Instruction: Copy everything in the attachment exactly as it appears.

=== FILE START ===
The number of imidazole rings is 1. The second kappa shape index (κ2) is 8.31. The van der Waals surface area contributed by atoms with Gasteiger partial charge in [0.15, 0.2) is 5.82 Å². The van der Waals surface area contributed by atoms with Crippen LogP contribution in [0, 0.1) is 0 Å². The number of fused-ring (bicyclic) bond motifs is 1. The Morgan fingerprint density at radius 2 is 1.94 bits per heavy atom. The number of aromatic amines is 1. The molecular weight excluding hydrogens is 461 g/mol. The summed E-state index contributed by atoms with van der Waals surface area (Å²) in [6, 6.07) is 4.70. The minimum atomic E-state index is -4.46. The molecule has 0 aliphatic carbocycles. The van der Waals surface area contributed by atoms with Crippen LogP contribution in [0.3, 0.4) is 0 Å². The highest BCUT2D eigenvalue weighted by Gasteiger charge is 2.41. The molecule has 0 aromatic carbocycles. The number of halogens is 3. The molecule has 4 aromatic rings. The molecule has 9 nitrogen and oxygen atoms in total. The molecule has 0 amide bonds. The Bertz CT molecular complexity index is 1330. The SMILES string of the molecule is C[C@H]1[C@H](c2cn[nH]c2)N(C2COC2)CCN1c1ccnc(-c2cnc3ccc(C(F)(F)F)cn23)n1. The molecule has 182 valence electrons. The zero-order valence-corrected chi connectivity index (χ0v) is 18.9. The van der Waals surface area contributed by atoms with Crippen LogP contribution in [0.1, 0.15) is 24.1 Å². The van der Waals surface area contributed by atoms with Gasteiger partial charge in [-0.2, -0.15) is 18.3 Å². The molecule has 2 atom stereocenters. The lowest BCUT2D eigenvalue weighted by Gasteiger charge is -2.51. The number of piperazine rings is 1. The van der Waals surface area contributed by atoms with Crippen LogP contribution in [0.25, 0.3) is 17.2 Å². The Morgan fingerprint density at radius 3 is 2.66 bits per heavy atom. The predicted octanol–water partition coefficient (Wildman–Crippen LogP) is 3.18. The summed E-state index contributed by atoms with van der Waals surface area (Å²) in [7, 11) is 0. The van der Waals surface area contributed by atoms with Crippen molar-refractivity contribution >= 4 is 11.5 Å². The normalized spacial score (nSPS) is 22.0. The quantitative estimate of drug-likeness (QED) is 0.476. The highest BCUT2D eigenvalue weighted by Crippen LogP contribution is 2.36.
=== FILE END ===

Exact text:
The number of imidazole rings is 1. The second kappa shape index (κ2) is 8.31. The van der Waals surface area contributed by atoms with Gasteiger partial charge in [0.15, 0.2) is 5.82 Å². The van der Waals surface area contributed by atoms with Crippen LogP contribution in [0, 0.1) is 0 Å². The number of fused-ring (bicyclic) bond motifs is 1. The Morgan fingerprint density at radius 2 is 1.94 bits per heavy atom. The number of aromatic amines is 1. The molecular weight excluding hydrogens is 461 g/mol. The summed E-state index contributed by atoms with van der Waals surface area (Å²) in [6, 6.07) is 4.70. The minimum atomic E-state index is -4.46. The molecule has 0 aliphatic carbocycles. The van der Waals surface area contributed by atoms with Crippen LogP contribution in [0.3, 0.4) is 0 Å². The highest BCUT2D eigenvalue weighted by Gasteiger charge is 2.41. The molecule has 0 aromatic carbocycles. The number of halogens is 3. The molecule has 4 aromatic rings. The molecule has 9 nitrogen and oxygen atoms in total. The molecule has 0 amide bonds. The Bertz CT molecular complexity index is 1330. The SMILES string of the molecule is C[C@H]1[C@H](c2cn[nH]c2)N(C2COC2)CCN1c1ccnc(-c2cnc3ccc(C(F)(F)F)cn23)n1. The molecule has 182 valence electrons. The zero-order valence-corrected chi connectivity index (χ0v) is 18.9. The van der Waals surface area contributed by atoms with Crippen LogP contribution in [0.1, 0.15) is 24.1 Å². The van der Waals surface area contributed by atoms with Gasteiger partial charge in [-0.2, -0.15) is 18.3 Å². The molecule has 2 atom stereocenters. The lowest BCUT2D eigenvalue weighted by Gasteiger charge is -2.51. The number of piperazine rings is 1. The van der Waals surface area contributed by atoms with Crippen LogP contribution in [0.25, 0.3) is 17.2 Å². The Morgan fingerprint density at radius 3 is 2.66 bits per heavy atom. The predicted octanol–water partition coefficient (Wildman–Crippen LogP) is 3.18. The summed E-state index contributed by atoms with van der Waals surface area (Å²) in [7, 11) is 0. The van der Waals surface area contributed by atoms with Crippen molar-refractivity contribution >= 4 is 11.5 Å². The normalized spacial score (nSPS) is 22.0. The quantitative estimate of drug-likeness (QED) is 0.476. The highest BCUT2D eigenvalue weighted by Crippen LogP contribution is 2.36.